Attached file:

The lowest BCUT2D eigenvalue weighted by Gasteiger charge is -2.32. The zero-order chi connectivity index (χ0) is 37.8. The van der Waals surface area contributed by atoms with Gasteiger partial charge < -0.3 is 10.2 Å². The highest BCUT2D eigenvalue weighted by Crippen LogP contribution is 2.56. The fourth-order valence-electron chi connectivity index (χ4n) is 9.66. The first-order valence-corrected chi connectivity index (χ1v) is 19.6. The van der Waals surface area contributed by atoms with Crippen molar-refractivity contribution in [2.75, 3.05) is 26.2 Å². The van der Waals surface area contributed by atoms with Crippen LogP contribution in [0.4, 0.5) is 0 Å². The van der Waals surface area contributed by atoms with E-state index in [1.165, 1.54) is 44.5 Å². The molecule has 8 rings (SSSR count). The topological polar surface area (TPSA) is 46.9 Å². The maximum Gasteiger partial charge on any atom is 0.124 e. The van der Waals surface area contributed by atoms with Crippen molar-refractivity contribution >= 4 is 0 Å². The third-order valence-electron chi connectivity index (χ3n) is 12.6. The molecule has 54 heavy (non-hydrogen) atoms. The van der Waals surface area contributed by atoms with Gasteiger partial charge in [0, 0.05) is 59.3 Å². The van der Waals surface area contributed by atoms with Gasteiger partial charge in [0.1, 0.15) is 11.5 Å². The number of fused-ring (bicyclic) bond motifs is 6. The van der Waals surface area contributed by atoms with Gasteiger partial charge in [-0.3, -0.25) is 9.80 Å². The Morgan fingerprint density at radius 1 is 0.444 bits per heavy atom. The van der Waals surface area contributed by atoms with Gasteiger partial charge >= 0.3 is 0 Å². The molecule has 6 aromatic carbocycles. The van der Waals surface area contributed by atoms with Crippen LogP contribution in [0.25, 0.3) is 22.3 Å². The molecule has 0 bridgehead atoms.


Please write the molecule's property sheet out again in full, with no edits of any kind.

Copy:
The lowest BCUT2D eigenvalue weighted by Gasteiger charge is -2.32. The zero-order chi connectivity index (χ0) is 37.8. The van der Waals surface area contributed by atoms with Gasteiger partial charge < -0.3 is 10.2 Å². The highest BCUT2D eigenvalue weighted by Crippen LogP contribution is 2.56. The fourth-order valence-electron chi connectivity index (χ4n) is 9.66. The first-order valence-corrected chi connectivity index (χ1v) is 19.6. The van der Waals surface area contributed by atoms with Crippen molar-refractivity contribution in [2.75, 3.05) is 26.2 Å². The van der Waals surface area contributed by atoms with Crippen LogP contribution in [0.4, 0.5) is 0 Å². The van der Waals surface area contributed by atoms with E-state index in [1.165, 1.54) is 44.5 Å². The molecule has 8 rings (SSSR count). The topological polar surface area (TPSA) is 46.9 Å². The maximum Gasteiger partial charge on any atom is 0.124 e. The van der Waals surface area contributed by atoms with Crippen molar-refractivity contribution >= 4 is 0 Å². The third-order valence-electron chi connectivity index (χ3n) is 12.6. The molecule has 54 heavy (non-hydrogen) atoms. The van der Waals surface area contributed by atoms with Gasteiger partial charge in [0, 0.05) is 59.3 Å². The van der Waals surface area contributed by atoms with Gasteiger partial charge in [0.1, 0.15) is 11.5 Å². The number of fused-ring (bicyclic) bond motifs is 6. The van der Waals surface area contributed by atoms with Gasteiger partial charge in [-0.3, -0.25) is 9.80 Å². The Morgan fingerprint density at radius 1 is 0.444 bits per heavy atom. The van der Waals surface area contributed by atoms with Gasteiger partial charge >= 0.3 is 0 Å². The molecule has 6 aromatic carbocycles. The van der Waals surface area contributed by atoms with Crippen LogP contribution in [0.25, 0.3) is 22.3 Å². The molecule has 0 bridgehead atoms.